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Catherina Cunnane
Catherina Cunnane
Catherina Cunnane hails from a sixth-generation drystock and specialised pedigree suckler enterprise in Co. Mayo. She currently holds the positions of editor and general manager at That's Farming, having joined the firm during its start-up phase in 2015.
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‘The Irish Angus is a very sustainable breed’

Five second-level students are on a mission to promote the production of certified Irish Angus beef in a sustainable manner.

Sean Gubbins, Liam Hayes, Darragh Barlow, Conor Farrell and Michael Coman of The Abbey School, Tipperary have chosen this as their research topic as part of their success in the Certified Irish Angus Schools’ Competition.

The students at The Abbey School, situated in Tipperary Town, were selected as one of five finalist school groups to receive five Irish Angus calves in September 2020.

Certified Irish Angus runs the competition in association with ABP and Kepak to encourage second-level students to understand the process of rearing and producing high-quality Angus beef.

The Abbey School team consists of five farming enthusiasts who are passionate about Irish agriculture and the Irish Angus breed. All five hails from farming backgrounds, beef and dairy enterprises, and are within a 10km radius of Tipperary Town.

‘There is no I in the word team’

The students told That’s Farming: “This is a one of a kind competition, and it is safe to say that to date, it has been a great experience.”

“We work as a team combining our individual skills and talents and sharing the workload; after all, there is no I in the word team.”

“One of the many advantages associated with teamwork is the ability to get several opinions and views on a matter instead of just your own.”

“You meet people from across the country with similar interests and are fortunate to meet with industry professionals. We even got to meet with the legendry Marty Morrissey. As participants in the competition, we have seen significant development and improvement in communication skills, presentation skills and computer skills.”

“The beauty of this competition is that you do not have to win to achieve these skills and, most importantly, have the craic,” the students added.

Abbey Angus, beef farming, beef farmers, beef prices, Angus Cattle, Certified Irish Angus Beef Schools' Competition

High weight gains from a low-input diet

The five calves have taken up residency on Darragh’s family farm in the scenic Glen of Aherlow, where they are weighed every 60 days to monitor performance.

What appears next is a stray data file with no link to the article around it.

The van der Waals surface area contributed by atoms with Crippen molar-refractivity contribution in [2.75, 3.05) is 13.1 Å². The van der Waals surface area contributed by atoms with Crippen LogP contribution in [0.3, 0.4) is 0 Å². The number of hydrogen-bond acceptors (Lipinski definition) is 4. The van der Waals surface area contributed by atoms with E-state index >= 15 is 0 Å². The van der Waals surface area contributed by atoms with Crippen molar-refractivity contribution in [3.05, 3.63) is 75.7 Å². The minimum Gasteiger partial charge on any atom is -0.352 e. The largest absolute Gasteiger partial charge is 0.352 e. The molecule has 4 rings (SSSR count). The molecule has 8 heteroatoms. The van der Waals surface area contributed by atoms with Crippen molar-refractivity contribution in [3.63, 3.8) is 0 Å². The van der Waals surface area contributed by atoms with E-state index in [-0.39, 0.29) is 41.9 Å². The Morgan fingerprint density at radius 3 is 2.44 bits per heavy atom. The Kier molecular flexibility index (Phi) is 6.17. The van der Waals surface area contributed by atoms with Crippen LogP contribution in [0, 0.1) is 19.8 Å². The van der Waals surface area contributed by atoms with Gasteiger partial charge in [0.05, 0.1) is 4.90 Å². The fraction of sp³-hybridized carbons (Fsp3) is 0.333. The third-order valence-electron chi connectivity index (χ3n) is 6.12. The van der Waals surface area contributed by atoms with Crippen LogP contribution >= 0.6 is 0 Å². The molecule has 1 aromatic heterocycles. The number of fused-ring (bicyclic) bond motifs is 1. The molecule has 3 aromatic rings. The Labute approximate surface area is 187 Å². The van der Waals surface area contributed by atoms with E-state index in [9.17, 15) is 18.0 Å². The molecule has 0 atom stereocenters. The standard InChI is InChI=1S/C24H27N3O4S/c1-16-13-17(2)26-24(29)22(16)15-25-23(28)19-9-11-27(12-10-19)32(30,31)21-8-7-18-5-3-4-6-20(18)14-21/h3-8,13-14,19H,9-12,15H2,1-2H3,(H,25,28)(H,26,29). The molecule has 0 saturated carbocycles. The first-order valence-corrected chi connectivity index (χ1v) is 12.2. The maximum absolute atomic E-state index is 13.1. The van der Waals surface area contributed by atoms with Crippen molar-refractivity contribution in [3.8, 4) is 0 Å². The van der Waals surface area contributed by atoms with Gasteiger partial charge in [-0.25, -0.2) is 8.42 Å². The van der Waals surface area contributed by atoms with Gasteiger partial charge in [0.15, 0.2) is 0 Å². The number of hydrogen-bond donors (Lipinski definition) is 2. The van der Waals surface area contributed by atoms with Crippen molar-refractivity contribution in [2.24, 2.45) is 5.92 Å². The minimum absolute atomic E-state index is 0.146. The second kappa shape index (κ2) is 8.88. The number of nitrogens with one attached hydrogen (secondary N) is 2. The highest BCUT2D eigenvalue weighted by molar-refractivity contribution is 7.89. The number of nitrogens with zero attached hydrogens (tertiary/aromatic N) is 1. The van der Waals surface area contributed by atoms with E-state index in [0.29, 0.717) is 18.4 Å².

On arrival, the group weighed an average of 209kg. By St Patrick’s Day, the calves were turned out, and the group average increased to 339kg. This meant the calves gained 0.92KG per day, which succeeds the given O.7 DWG for weanlings.

The calves achieved this weight gain with an “environmental and economically sustainable” diet that consisted of a daily feed of 2kg of an 18% Crude Protein ration (kindly sponsored by Roches Feeds) from October to January and high-quality silage with a DMD of 73%.

Ration was only fed from October through to late December to allow for compensatory growth at grass and to rear the calves more sustainably.

“From our experience, the Angus is a very sustainable breed as high weight gains can be achieved on a relatively low input diet. This makes the breed more sustainable from environmental, economic and social perspectives.”

In the coming months, the students plan to continue weighing animals bi-monthly and rear their cattle on a grass-based diet on the green pastures of Aherlow.

They are confident their animals will continue to grow and develop at grass, because “after all, the Angus breed is renowned for their ability to thrive and finish off a grass-based diet”.

“This characteristic is another reason why the Irish Angus is a very sustainable breed. We will send them to slaughter in early November.”


“Many associate sustainability with just the environment. However, sustainability can be linked to labour efficiency, economics, farmer health and wellbeing and much more.”

The students outlined that the following are some ways the breed contribute to a sustainable farming system:

  • Firstly, a short gestation and easy calving;
  • Aberdeen Angus cattle command a superior price in both marts and factories;
  • A very good mothering ability with adequate milk;
  • Early maturing from a grass-based diet;
  • Also, a very good food conversion ratio;
  • Globally renowned beef sold at a premium price;
  • A resilient, durable, tough breed that reduces medicine administration;
  • Polled – reduces stress on both animal and farmer.


Through their participation in the nationwide competition, the students intend to raise awareness of the aforementioned traits.

“We would love to attend local discussion groups, marts and agricultural shows to educate the community about the sustainable characteristics of the Angus breed and how consuming Certified Irish Angus beef supports local farmers and has positive contributions to sustainability.”

“Unfortunately, we are unable to interact with the community face-to-face. Still, we are hopeful that we will get the opportunity to mingle among farmers and consumers when time allows,” the students continued.

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